Tip: For more information about dp and sp units, see Supporting Different Densities.


A style is a resource that specifies common attributes such as height, padding, font color, font size, background color. Styles are meant for attributes that modify the look of the view.

Styles are defined in the styles.xml file in the values folder inside the res folder when using the Project: Android view. You can edit this file directly. Styles are covered in a later chapter, along with the Material Design Specification.

Other resource files

Android Studio defines other resources that are covered in other chapters:

  • Images and icons. The drawable folder provides icon and image resources. If your app does not have a drawable folder, you can manually create it inside the res folder. For more information about drawable resources, see Drawable Resources in the App Resources section of the Android Developer Guide.
  • Optimized icons. The mipmap folder typically contains pre-calculated, optimized collections of app icons used by the Launcher. Expand the folder to see that versions of icons are stored as resources for different screen densities.
  • Menus. You can use an XML resource file to define menu items and store them in your project in the menu folder. Menus are described in a later chapter.

Responding to view clicks

A click event occurs when the user taps or clicks a clickable view, such as a Button, ImageButton, ImageView (tapping or clicking the image), or FloatingActionButton.

The model-view-presenter pattern is useful for understanding how to respond to view clicks. When an event occurs with a view, the presenter code performs an action that affects the model code. In order to make this pattern work, you have to:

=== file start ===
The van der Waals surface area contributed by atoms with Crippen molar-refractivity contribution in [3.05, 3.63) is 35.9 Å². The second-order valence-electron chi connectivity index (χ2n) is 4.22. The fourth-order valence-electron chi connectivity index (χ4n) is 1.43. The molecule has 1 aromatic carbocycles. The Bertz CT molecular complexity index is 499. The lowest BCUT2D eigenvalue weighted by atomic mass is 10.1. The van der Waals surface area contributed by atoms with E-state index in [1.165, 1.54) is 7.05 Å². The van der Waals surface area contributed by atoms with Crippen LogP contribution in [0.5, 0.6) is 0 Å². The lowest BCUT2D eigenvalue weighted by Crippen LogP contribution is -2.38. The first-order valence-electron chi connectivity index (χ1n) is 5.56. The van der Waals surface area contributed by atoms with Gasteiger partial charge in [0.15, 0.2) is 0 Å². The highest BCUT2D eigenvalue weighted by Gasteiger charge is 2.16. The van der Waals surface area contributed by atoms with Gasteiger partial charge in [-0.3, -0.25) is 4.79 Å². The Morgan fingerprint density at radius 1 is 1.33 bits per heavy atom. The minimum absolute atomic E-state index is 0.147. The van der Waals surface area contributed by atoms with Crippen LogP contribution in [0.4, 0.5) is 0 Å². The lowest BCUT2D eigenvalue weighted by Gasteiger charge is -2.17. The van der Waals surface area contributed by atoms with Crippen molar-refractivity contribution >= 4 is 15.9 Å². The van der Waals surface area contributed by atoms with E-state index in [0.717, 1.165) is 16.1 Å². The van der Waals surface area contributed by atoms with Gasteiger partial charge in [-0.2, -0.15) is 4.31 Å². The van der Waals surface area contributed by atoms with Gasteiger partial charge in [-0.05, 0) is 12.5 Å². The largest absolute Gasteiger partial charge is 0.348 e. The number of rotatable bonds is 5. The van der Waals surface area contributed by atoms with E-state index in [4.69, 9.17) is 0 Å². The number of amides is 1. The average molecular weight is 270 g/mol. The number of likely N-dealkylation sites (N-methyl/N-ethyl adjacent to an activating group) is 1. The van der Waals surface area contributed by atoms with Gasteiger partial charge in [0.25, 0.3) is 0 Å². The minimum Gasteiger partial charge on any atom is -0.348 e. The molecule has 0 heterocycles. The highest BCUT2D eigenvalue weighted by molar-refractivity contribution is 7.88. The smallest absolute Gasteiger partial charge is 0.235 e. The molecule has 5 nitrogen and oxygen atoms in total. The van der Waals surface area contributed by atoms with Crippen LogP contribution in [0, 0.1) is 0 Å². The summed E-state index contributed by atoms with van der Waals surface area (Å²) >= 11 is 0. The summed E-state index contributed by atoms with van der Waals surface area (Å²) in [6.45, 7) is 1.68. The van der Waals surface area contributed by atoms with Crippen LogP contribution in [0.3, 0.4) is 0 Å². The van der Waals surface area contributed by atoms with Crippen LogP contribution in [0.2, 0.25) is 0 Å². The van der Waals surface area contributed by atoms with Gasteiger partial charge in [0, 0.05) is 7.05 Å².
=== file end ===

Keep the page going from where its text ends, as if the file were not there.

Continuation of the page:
• Write a Java method that performs the specific action, which is determined by the logic of the model code — that is, the action depends on what you want the app to do when this event occurs. This is typically referred to as an event handler.
  • Associate this event handler method to the view, so that the method executes when the event occurs.

The onClick attribute

Android Studio provides a shortcut for setting up a clickable view, and for associating an event handler with the view: use the android:onClick attribute with the clickable view's element in the XML layout.

For example, the following XML expression in the layout file for a Button sets showToast() as the event handler:


When the button is tapped, its android:onClick attribute calls the showToast() method.

Write the event handler, such as showToast() referenced in the XML code above, to call other methods that implement the app's model logic:

public void showToast(View view) {
        // Do something in response to the button click.

In order to work with the android:onClick attribute, the showToast() method must be public, return void, and require a view parameter in order to know which view called the method.

Android Studio provides a shortcut for creating an event handler stub (a placeholder for the method that you can fill in later) in the Java code for the activity associated with the XML layout. Follow these steps:

  1. Inside the XML layout file (such as activity_main.xml), click the method name in the android:onClick attribute statement.
  2. Press Alt-Enter in Windows or Option-Return in Mac OS X, and select Create onClick event handler.
  3. Choose the activity associated with the layout file (such as MainActivity) and click OK. This creates a placeholder method stub in MainActivity.java.

Updating views

To update a view's contents, such as replacing the text in a TextView, your code must first instantiate an object from the view. Your code can then update the object, thereby updating the view.

To refer to the view in your code, use the findViewById() method of the View class, which looks for a view based on the resource id. For example, the following statement sets mShowCount to be the TextView with the resource id show_count:

mShowCount = (TextView) findViewById(R.id.show_count);

From this point on, your code can use mShowCount to represent the TextView, so that when you update mShowCount, the view is updated.

For example, when the following button with the android:onClick attribute is tapped, onClick calls the countUp() method:


You can implement countUp() to increment the count, convert the count to a string, and set the string as the text for the mShowCount object:

public void countUp(View view) {
        if (mShowCount != null)

Since you had already associated mShowCount with the TextView for displaying the count, the mShowCount.setText() method updates the text view on the screen.

The related exercises and practical documentation is in Android Developer Fundamentals: Practicals.